Kremlin: thousands of arrests due response to protests

World

MOSCOW (AP) — The Kremlin said Thursday that thousands of arrests at protests against the jailing of opposition leader Alexei Navalny were a necessary response to the unsanctioned rallies, and strongly rebuffed Western criticism.

Asked about the harsh treatment of thousands of detainees, who spent many hours on police buses and were put in overcrowded cells, Russian President Vladimir Putin’s spokesman, Dmitry Peskov, said that they have to bear responsibility for joining the unsanctioned protests.

“The situation wasn’t provoked by law enforcement, it was provoked by participants in unlawful actions,” Peskov said in a call with reporters.

Massive protests erupted after Navalny, a 44-year-old anti-corruption campaigner who is Putin’s most determined political foe, was arrested Jan. 17 upon returning from his five-month convalescence in Germany from a nerve agent poisoning, which he has blamed on the Kremlin. Russian authorities deny any involvement and claim they have no proof that he was poisoned despite tests by several European labs.

A Moscow court on Tuesday ordered Navalny to prison for two years and eight months, finding that he violated the terms of his probation while recuperating in Germany, a ruling that caused international outrage and triggered new protests in Moscow and St. Petersburg.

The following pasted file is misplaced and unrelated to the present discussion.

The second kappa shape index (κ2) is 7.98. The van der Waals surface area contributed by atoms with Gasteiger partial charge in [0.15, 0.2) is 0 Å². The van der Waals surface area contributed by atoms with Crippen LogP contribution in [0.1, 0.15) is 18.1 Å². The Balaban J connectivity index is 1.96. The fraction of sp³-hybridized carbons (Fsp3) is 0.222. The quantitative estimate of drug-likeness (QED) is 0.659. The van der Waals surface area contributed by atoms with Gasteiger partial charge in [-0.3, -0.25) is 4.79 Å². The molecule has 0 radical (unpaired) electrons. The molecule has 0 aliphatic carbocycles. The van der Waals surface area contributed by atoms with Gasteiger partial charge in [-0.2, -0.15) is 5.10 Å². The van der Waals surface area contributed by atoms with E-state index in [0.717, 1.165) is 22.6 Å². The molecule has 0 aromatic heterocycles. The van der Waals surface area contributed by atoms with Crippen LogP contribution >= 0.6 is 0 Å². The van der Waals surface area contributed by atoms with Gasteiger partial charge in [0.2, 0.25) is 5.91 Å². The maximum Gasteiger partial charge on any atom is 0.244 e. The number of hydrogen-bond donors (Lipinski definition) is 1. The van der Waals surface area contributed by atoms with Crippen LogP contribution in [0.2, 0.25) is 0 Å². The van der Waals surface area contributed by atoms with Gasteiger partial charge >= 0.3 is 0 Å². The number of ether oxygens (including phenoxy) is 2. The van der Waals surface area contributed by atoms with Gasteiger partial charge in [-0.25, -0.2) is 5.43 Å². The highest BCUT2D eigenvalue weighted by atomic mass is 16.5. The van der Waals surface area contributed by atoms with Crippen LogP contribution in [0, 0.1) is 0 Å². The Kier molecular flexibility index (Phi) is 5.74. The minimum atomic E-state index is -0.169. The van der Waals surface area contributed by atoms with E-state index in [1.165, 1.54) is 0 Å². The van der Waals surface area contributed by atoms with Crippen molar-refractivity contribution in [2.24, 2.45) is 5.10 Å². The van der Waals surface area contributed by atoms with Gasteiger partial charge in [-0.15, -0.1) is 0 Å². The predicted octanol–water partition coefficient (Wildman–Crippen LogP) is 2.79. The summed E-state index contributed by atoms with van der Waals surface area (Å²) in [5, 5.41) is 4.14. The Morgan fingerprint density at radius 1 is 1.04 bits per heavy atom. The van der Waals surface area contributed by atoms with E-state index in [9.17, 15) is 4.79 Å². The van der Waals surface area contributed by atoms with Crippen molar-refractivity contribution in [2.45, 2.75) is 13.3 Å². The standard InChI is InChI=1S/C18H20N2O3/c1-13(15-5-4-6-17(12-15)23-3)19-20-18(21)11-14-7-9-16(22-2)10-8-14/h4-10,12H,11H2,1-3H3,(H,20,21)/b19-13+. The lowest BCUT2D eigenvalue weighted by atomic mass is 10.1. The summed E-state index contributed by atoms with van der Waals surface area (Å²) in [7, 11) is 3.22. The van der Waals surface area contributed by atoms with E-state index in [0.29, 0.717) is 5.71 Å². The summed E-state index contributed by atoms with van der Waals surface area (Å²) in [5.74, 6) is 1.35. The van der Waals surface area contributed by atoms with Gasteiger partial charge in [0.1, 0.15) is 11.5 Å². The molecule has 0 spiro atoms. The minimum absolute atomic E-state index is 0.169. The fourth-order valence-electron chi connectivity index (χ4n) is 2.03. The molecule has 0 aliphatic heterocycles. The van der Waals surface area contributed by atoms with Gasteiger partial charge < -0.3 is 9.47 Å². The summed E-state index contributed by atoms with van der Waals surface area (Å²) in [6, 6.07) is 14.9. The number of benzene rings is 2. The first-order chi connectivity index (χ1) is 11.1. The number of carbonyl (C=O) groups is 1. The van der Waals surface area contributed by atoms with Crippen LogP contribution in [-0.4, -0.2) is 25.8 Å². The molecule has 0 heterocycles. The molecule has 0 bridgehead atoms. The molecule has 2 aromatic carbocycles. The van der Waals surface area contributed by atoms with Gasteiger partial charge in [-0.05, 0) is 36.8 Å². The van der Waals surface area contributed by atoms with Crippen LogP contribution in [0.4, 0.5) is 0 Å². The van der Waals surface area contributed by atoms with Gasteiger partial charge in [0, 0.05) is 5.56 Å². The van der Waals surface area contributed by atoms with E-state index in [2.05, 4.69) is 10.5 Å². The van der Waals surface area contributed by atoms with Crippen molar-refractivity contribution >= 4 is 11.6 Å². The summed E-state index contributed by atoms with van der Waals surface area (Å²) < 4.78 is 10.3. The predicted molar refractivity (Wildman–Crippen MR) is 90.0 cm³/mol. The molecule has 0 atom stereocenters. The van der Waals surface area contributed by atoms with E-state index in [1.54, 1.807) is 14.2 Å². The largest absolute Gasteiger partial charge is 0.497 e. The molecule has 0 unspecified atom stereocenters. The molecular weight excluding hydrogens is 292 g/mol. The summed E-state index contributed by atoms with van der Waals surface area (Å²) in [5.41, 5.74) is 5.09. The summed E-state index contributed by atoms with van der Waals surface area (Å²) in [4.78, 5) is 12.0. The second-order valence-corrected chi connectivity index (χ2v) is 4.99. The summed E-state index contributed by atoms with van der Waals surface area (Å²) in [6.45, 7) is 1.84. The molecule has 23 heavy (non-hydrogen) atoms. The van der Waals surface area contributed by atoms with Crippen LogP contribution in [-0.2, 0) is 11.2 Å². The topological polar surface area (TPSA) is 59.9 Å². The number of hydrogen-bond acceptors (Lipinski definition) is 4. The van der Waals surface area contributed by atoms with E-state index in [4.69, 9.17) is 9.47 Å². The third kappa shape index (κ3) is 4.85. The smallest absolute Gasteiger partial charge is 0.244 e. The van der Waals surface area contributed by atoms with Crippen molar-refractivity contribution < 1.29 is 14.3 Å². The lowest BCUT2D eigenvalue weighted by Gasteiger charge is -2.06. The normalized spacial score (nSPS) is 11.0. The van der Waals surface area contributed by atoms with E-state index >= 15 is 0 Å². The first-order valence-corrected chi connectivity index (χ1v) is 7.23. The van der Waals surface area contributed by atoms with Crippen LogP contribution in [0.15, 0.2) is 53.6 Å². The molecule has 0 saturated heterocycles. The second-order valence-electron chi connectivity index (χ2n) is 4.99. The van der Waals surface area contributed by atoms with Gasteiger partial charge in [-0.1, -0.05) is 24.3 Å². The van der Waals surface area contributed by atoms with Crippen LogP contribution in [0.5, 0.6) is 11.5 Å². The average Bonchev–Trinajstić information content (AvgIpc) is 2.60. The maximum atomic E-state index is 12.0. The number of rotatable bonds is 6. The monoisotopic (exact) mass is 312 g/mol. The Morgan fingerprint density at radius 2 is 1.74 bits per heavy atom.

Following Navalny’s arrest, authorities also have moved swiftly to silence and isolate his allies. Last week, a Moscow court put his brother, Oleg, top associate Lyubov Sobol, and several other key allies under house arrest — without access to the internet — for two months as part of a criminal probe into alleged violations of coronavirus restrictions during protests.

On Thursday, Sobol was formally charged with the incitement of violation of sanitary regulations by organizing protests.

Protests have spread across Russia’s 11 time zones over the past two weekends, drawing tens of thousands in the largest show of discontent with Putin’s rule in years.

In a no-holds-barred response to the protest, police arrested over 10,000 protest participants across Russia and beat scores, according to the OVD-Info group monitoring arrests. Many detainees had to spend hours on police buses after detention facilities in Moscow and St. Petersburg quickly ran out of space, or were cramped into cells intended to accommodate far fewer inmates.

Peskov said that Russia won’t listen to Western criticism of Navalny’s sentencing and police action against protesters.

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